Time of Troubles

A New Economic Framework for Early Christianity

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Roland Boer, Christina Petterson
  • Minneapolis, MN : 
    Fortress Press
    , May
     2017.
     252 pages.
     $39.00.
     Paperback.
    ISBN
    9781506406312.
     For other formats: Link to Publisher's Website.

Review

A recent profusion of books on how and why Christianity triumphed in the Roman empire details the importance of cultural borrowing by Christians. Successful recruitment was enhanced by giving familiar elements a Christian interpretation. In Time of Troubles: A New Economic Framework for Early Christianity, Roland Boer and Christina Petterson contribute to these studies in a significant way by analyzing the relationship between the Christian movement and existing economic structures of the Roman empire. 

Refusing to treat economics as a separate entity (and a separate discipline), Boer and Petterson emphasize the historical, social, political, and religious contexts for the integration of economics and culture. Chapter 1, “Economic Theory,” surveys the history of the economic reconstruction of antiquity beginning with Adam Smith. Most economists agree that his claim of an early Homo oeconomicusnever existed as such. Nevertheless, Smith remains influential due to his application of modern concepts (such as “market economy” or “scarcity”) to the ancient world. Such descriptors have no equivalent in Greco-Roman culture. Analyses also remain dominated by the concept of oikos, the household, as the fundamental model for understanding all ancient economics. Boer and Petterson applaud the work of Johann Karl Rodbertus (1865) who highlighted the role of taxation in ancient economies. Karl Bucher (1901) promoted the idea that economics (and economies) change over time. Mikhail Rostovtzeff (1941) applied a Marxist approach to the problem of ancient economies, but emphasized the “bourgeoisie” as the sole determiners of economic activity. Max Weber contributed in a positive way by including the social context of ancient economics (1897). However, Weber saw the polis as the dominant structure for economic activity and control. Moses Finley (1973) avoided using capitalist terms, but neglected the institution of slavery in the ancient world. Karl Polanyi (1957) presented a much larger survey by examining Greece and Asia (Turkey) in comparison to 18th-century West Africa, but did not include agriculture.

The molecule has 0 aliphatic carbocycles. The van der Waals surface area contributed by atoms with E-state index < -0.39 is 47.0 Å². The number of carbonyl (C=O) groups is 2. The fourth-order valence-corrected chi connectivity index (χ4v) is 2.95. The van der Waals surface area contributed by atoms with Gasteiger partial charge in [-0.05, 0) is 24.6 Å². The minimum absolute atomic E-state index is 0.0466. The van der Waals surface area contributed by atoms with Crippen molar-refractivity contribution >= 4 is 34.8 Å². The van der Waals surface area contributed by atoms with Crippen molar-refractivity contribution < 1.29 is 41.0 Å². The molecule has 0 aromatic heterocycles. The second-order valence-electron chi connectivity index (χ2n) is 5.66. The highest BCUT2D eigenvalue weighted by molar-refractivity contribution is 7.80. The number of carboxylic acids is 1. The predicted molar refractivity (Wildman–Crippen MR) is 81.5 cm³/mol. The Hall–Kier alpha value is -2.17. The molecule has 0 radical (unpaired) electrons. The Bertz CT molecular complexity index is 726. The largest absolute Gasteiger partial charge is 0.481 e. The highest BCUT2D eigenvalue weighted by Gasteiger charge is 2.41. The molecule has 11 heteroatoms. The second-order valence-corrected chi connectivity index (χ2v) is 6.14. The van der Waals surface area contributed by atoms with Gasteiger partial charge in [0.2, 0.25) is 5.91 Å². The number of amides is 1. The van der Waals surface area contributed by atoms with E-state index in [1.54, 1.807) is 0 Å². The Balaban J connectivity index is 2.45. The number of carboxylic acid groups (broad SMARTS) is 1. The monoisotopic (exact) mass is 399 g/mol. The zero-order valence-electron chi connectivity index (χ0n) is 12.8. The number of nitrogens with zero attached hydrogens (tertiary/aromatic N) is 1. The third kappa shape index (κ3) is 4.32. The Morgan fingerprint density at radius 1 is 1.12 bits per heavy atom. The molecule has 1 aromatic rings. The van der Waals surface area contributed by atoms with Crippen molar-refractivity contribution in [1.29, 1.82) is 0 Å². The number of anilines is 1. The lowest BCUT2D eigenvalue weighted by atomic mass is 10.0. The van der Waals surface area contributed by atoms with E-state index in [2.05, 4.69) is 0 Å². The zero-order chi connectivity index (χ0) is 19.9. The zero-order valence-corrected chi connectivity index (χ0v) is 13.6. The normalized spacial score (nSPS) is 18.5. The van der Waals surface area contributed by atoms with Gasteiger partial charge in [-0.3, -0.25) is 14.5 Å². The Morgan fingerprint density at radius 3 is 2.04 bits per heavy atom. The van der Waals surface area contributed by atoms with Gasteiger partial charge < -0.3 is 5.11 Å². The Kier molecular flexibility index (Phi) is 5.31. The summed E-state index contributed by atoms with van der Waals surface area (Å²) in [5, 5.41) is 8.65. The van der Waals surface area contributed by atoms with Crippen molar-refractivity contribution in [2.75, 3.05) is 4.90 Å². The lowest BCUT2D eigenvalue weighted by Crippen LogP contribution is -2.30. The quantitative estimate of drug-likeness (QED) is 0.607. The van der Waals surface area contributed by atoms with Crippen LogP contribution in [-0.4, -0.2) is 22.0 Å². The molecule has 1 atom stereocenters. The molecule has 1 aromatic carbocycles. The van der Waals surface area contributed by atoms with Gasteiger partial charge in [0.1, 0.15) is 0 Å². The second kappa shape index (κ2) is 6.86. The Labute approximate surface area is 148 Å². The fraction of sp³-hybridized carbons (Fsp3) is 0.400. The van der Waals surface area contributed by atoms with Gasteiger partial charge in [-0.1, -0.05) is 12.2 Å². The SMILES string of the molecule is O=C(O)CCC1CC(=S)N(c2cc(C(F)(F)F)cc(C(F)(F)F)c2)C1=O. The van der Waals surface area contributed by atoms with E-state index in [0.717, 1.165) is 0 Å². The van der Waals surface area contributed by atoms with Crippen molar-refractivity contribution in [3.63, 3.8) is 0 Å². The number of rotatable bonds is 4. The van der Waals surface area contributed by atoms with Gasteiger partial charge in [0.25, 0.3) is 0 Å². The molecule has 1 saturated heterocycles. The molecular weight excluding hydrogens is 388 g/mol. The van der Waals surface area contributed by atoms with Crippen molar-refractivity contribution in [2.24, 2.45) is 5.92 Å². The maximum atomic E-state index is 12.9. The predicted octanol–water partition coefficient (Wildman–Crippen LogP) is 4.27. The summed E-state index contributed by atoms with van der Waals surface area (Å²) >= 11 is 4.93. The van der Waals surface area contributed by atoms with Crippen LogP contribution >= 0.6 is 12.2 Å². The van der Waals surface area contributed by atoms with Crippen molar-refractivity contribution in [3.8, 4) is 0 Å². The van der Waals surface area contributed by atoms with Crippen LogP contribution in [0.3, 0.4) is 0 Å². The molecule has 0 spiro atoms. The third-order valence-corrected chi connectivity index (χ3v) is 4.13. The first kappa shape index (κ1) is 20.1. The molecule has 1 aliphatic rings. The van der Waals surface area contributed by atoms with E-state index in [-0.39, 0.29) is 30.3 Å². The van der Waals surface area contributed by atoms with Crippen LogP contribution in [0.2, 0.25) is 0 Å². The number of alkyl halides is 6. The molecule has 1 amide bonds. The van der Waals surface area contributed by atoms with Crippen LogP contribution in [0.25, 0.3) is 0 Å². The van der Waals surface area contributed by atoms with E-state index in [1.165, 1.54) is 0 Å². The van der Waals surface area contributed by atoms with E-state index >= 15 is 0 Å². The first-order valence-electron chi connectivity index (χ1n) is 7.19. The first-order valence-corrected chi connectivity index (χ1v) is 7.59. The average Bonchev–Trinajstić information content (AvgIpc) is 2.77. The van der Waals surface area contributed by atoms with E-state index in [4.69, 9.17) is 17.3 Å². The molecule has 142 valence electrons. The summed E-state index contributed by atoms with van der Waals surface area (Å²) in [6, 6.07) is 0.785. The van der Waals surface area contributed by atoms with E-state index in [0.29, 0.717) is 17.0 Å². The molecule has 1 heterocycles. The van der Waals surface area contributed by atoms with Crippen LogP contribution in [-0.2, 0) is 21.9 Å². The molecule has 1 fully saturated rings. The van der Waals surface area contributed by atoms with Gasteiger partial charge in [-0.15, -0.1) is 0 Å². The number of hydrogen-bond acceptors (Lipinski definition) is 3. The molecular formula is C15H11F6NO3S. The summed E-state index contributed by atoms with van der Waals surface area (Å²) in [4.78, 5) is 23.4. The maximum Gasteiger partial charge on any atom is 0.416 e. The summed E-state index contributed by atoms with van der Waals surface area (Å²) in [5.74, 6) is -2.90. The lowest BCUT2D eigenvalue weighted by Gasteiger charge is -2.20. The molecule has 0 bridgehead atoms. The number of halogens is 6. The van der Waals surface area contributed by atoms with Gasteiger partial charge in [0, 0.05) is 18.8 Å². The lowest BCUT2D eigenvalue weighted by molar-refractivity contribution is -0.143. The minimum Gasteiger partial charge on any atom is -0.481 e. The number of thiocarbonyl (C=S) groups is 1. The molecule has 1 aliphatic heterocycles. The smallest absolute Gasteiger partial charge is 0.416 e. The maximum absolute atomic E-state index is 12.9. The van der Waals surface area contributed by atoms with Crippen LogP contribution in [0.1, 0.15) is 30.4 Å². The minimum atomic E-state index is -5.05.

Boer and Petterson have high praise for the work of de Ste. Croix (1981), who did a detailed study of the social role of class in the exploitation of labor and commodities. This included the control of slave labor, debt bondage, indentured tenants on the land, and land tenure, and the control of coloni in economic activity. Preferring de Ste. Croix’s Marxist approach, the authors expand upon those ideas with the application of Regulation theory, citing the work of Robert Boyer and Yves Saillard, (Regulation Theory: The State of the Art, Routledge, 2002). Regulation theory operates on the following four premises: (1) economic activity is inescapably social; (2) contradiction and therefore crisis is the norm; (3) temporary stability is the exception and needs to be analyzed; (4) stability is enabled by institutional, behavioral, and ideological practices. 

The subsequent chapters of Time of Troubles outline the institutional structures that were operational in the ancient world. They highlight slaves as “objects,” and the importance of the relationship between the polisand chora, the countryside that provided food and products for the urban centers. The various associations of free and tenured farmers, indentured workers, and estate slaves demonstrate that “subsistence survival” (the role of agriculture) remained constant throughout.